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A few years ago, I looked at each ingredient of the John Masters shampoo (specifically the Honey and Hibiscus Reconstructive shampoo) and published my findings. A few months ago, I heard from my readers that John Masters reformulated their products. So, I gave them a call to learn more and find out what actually happened.
This is what I found out.
In September of 2017, they learned that their manufacturer was using ingredients that they did not know about.
This is not the first time I have heard about this type of problem. Do you remember Ava Anderson, a direct marketing company that was making non-toxic personal care products? Well, they did not make them themselves. They also used a contract manufacturer and the manufacturer was apparently adding synthetic fragrance. A blogger tested their products and, long story short, they went under.
That’s why I always try to see if there is a strong liaison between the company and its manufacturer when I review brands (I have not reviewed John Masters as a brand).
Anyway, let’s go back to the John Masters shampoo and conditioner products. So, after they found out about their manufacturer’s behavior, they updated their website with the full lists of ingredients. I applaud them for that. It is a good thing to be honest. I also applaud them for admitting what happened.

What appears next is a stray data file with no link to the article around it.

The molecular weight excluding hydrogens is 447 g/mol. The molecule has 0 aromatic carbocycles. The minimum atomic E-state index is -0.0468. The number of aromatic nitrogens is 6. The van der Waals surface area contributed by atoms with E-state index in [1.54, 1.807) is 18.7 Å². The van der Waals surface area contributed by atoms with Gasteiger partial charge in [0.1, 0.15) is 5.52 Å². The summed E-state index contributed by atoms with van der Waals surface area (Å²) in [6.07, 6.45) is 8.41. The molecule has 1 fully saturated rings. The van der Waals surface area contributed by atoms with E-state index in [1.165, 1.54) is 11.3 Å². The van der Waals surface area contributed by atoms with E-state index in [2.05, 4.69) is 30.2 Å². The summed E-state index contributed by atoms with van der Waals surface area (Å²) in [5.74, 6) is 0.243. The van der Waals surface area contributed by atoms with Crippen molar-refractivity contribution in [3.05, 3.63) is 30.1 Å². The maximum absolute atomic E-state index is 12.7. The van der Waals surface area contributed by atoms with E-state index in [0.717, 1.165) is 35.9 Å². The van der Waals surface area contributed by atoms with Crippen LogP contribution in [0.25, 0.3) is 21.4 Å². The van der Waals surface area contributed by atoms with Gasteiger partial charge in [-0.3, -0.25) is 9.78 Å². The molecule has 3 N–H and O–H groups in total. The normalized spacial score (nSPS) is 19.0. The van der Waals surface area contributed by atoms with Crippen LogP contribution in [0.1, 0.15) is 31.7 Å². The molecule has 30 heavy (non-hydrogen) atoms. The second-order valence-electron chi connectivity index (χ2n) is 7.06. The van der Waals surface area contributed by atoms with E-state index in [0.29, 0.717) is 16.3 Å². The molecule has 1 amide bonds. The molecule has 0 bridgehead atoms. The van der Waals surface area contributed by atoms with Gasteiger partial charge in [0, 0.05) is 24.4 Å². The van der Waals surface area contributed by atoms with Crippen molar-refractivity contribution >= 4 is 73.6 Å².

So, the shampoo has not been reformulated; the ingredients you see on the website are not new. These are the ingredients that were there all along, but which were not disclosed. You can check out the position that John Masters shampoo and conditioner products take among 113 brands in my Shampoo and Conditioner Rating List.
Currently, John Masters is in the process of reformulating its products to try to get them more in line with their original vision. One exception is cocamidopropyl betaine, which they are going to keep. And I am disappointed about that.
Luckily, since I saved a screenshot of the ingredients (you can see it in the original post below) of the John Masters shampoo (Honey and Hibiscus Reconstructive shampoo), we can compare now and see which ingredients were not disclosed.
The main difference I see is that water, sodium C14-16 olefin sulfonate, cocamidopropyl betaine, and ethylhexylglycerin were not disclosed.
Let’s talk about them.